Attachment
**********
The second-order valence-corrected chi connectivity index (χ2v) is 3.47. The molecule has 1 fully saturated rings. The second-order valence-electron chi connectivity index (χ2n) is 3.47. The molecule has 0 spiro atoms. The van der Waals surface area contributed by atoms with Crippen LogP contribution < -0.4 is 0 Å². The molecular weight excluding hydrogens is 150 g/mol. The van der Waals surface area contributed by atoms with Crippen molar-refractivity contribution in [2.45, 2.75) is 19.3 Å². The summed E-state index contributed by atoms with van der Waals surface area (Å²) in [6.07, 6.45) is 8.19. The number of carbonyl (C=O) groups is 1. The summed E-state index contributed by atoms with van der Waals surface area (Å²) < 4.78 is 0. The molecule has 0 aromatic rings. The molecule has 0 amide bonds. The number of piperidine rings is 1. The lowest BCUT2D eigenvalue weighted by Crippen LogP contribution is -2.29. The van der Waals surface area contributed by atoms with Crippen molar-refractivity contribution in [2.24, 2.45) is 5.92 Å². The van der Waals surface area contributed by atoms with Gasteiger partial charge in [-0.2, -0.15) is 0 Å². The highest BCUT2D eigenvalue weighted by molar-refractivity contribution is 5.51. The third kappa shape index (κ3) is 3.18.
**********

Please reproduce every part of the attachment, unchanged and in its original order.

The second-order valence-corrected chi connectivity index (χ2v) is 3.47. The molecule has 1 fully saturated rings. The second-order valence-electron chi connectivity index (χ2n) is 3.47. The molecule has 0 spiro atoms. The van der Waals surface area contributed by atoms with Crippen LogP contribution < -0.4 is 0 Å². The molecular weight excluding hydrogens is 150 g/mol. The van der Waals surface area contributed by atoms with Crippen molar-refractivity contribution in [2.45, 2.75) is 19.3 Å². The summed E-state index contributed by atoms with van der Waals surface area (Å²) in [6.07, 6.45) is 8.19. The number of carbonyl (C=O) groups is 1. The summed E-state index contributed by atoms with van der Waals surface area (Å²) < 4.78 is 0. The molecule has 0 aromatic rings. The molecule has 0 amide bonds. The number of piperidine rings is 1. The lowest BCUT2D eigenvalue weighted by Crippen LogP contribution is -2.29. The van der Waals surface area contributed by atoms with Crippen molar-refractivity contribution in [2.24, 2.45) is 5.92 Å². The van der Waals surface area contributed by atoms with Gasteiger partial charge in [-0.2, -0.15) is 0 Å². The highest BCUT2D eigenvalue weighted by molar-refractivity contribution is 5.51. The third kappa shape index (κ3) is 3.18.